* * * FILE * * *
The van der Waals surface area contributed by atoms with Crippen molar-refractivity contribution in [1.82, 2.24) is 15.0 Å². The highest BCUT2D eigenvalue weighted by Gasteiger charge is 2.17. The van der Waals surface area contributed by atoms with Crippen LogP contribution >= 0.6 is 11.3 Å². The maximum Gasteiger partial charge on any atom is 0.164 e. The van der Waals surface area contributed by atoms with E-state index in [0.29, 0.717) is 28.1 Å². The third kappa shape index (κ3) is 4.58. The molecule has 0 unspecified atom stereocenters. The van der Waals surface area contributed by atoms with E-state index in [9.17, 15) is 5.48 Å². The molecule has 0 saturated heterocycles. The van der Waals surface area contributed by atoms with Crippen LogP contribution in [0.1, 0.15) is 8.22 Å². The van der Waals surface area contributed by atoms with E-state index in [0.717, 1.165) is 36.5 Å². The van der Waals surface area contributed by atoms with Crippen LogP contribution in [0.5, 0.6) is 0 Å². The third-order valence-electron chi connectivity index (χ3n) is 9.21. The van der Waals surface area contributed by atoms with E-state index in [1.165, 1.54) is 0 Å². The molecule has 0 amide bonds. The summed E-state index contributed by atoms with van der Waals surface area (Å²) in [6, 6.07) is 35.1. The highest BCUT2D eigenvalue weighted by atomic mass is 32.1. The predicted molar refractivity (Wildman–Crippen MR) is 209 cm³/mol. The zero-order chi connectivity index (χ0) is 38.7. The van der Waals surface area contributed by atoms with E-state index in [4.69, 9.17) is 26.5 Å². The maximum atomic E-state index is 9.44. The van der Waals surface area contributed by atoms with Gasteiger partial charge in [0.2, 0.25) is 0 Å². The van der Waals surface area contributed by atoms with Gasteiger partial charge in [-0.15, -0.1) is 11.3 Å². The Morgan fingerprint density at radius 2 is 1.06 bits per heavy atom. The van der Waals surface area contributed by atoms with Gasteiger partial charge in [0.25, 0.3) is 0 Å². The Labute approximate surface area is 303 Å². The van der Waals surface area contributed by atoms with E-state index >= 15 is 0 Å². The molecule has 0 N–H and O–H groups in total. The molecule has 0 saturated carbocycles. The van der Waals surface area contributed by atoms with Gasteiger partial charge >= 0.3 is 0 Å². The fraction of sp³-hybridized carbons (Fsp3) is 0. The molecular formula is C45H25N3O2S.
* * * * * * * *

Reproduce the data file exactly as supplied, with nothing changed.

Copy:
The van der Waals surface area contributed by atoms with Crippen molar-refractivity contribution in [1.82, 2.24) is 15.0 Å². The highest BCUT2D eigenvalue weighted by Gasteiger charge is 2.17. The van der Waals surface area contributed by atoms with Crippen LogP contribution >= 0.6 is 11.3 Å². The maximum Gasteiger partial charge on any atom is 0.164 e. The van der Waals surface area contributed by atoms with E-state index in [0.29, 0.717) is 28.1 Å². The third kappa shape index (κ3) is 4.58. The molecule has 0 unspecified atom stereocenters. The van der Waals surface area contributed by atoms with E-state index in [9.17, 15) is 5.48 Å². The molecule has 0 saturated heterocycles. The van der Waals surface area contributed by atoms with Crippen LogP contribution in [0.1, 0.15) is 8.22 Å². The van der Waals surface area contributed by atoms with E-state index in [0.717, 1.165) is 36.5 Å². The van der Waals surface area contributed by atoms with Crippen LogP contribution in [0.5, 0.6) is 0 Å². The third-order valence-electron chi connectivity index (χ3n) is 9.21. The van der Waals surface area contributed by atoms with E-state index in [1.165, 1.54) is 0 Å². The molecule has 0 amide bonds. The summed E-state index contributed by atoms with van der Waals surface area (Å²) in [6, 6.07) is 35.1. The highest BCUT2D eigenvalue weighted by atomic mass is 32.1. The predicted molar refractivity (Wildman–Crippen MR) is 209 cm³/mol. The zero-order chi connectivity index (χ0) is 38.7. The van der Waals surface area contributed by atoms with E-state index in [4.69, 9.17) is 26.5 Å². The maximum atomic E-state index is 9.44. The van der Waals surface area contributed by atoms with Gasteiger partial charge in [0.2, 0.25) is 0 Å². The van der Waals surface area contributed by atoms with Gasteiger partial charge in [-0.15, -0.1) is 11.3 Å². The Morgan fingerprint density at radius 2 is 1.06 bits per heavy atom. The van der Waals surface area contributed by atoms with Gasteiger partial charge in [0.25, 0.3) is 0 Å². The Labute approximate surface area is 303 Å². The van der Waals surface area contributed by atoms with E-state index >= 15 is 0 Å². The molecule has 0 N–H and O–H groups in total. The molecule has 0 saturated carbocycles. The van der Waals surface area contributed by atoms with Gasteiger partial charge >= 0.3 is 0 Å². The fraction of sp³-hybridized carbons (Fsp3) is 0. The molecular formula is C45H25N3O2S.